artNotes from Hyde House: Storytelling


Happy Saint Patrick’s Day! May yours be filled with the vitality of spring’s plethora of green!

With my people hailing from the Celtic isles, naturally green is my go-to palette just as storytelling is my favored form for art making.  But what is story?

Fulbright Scholar Robert McKee, author of the bestselling “Story” and the world’s most sought after teacher of screen writing tells us, “Stories are metaphors for life—equipment for living more successfully. They give us deeper and deeper understanding of what is absurd and comic, what is tragic and dark and painful. Stories…enrich our understanding of how and why people in the world do the things we do.”


My story told here began when I left my artist life in Manhattan driving south back to Arkansas intending to stay to see my aging parents through their end times. I did.

After the passing of both my parents, I found myself too depleted in body, mind and spirit to make my re-entry into the fast-paced east coast urban life I had exited. Seeking solitude and restoration, I went to the way-back wilderness of the Ozark highland mountains to live with two cats, two dogs and four chickens beside the Little Buffalo River.

My plan was to stay in seclusion for twelve months before reentering community. Instead, before I moved on, four years passed recuperating and reading, dreaming and journaling and deep spiritual diving; four years painting and writing through my grief to find my mending.

Wordsmiths like Dr. Clarissa Pinkola Estés helped me. I reread her “Women Who Run with Wolves,” again captivated with her recounting of the tale of “The Handless Maiden”. (The original German fairy tale, “The Armless Maiden” was collected by the Brothers Grimm and first published in 1812.)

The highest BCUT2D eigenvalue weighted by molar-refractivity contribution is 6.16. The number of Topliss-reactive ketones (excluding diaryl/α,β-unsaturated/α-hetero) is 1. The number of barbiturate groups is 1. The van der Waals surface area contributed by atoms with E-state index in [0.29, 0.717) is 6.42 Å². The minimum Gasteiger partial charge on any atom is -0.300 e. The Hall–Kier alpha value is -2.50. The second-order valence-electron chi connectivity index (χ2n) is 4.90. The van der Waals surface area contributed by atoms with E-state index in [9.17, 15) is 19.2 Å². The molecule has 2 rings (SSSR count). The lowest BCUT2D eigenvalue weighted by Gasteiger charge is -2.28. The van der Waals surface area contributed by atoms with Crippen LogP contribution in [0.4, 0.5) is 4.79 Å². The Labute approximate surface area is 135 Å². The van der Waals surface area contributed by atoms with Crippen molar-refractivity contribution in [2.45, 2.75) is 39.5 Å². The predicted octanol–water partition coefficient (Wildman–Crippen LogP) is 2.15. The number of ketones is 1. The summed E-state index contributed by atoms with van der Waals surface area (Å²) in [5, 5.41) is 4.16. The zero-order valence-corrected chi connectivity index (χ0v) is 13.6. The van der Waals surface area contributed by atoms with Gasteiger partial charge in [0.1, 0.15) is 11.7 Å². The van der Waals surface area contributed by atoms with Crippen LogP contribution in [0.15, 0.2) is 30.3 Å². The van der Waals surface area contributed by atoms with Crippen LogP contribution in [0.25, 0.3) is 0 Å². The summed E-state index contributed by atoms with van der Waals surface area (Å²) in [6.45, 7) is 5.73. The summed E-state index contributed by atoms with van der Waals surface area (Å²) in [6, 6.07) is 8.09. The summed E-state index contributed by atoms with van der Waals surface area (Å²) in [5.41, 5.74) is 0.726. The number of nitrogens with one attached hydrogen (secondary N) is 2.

In Dr. Estés’s telling, the Devil, promising wealth and a privileged life, bargains with a father for what stands behind his barn. The father thinking there’s nothing but an old apple tree behind his barn, agrees to the bargain, not knowing his daughter stood there, too; hence, we are reminded that a “fruiting tree has represented the talent, sexuality, life-giving force of women: the maiden, the mother and the old woman, all in one.” Alas, the father has traded his fertile daughter when she is ready to bear the fruits of her talents.

When the Devil returns to claim his prize, as Dr. Estés writes, “The girl’s purity of heart continually repels him so he cannot take her as though a force field surrounds her. The devil tells the father that he has to cut off his daughter’s arms so that the devil can take her. The father is horrified, but he follows through, for the devil threatens to take the father’s life if he will not sacrifice his daughter.

And thus, in one of the most horrendous episodes in ancient tales, the father hoists his sharp axe and severs his daughter’s arms. The girl is disparaged and offered up for the father’s ease of life and material gain. She and the apple tree behind the father’s barn are not protected even though fully filled with gifts. They are instead judged as nothings: her gifts, not appreciated or seen, are thereby forfeited. She is not allowed to grasp or live her own deep and pure reality as a force of the feminine.”

With my own retelling of the tale, the maiden regains her limbs. Nourished by the running waters beneath the star spangled mysteries of darkness, my Handed Maiden with her arms restored is made verdant once again—fertile, flowering and yielding fruit, rooted in the wisdom-rich soil of the ancestors gone before. Her hands bearing eyes are those universally known, like the Hamsa Hand, for uniting the good, dispelling the bad, thwarting negativity and bringing about positive energies.

Come bask in the positive energies of storytelling inside Hyde House! FOILED AGAIN! remains on exhibit through March 18.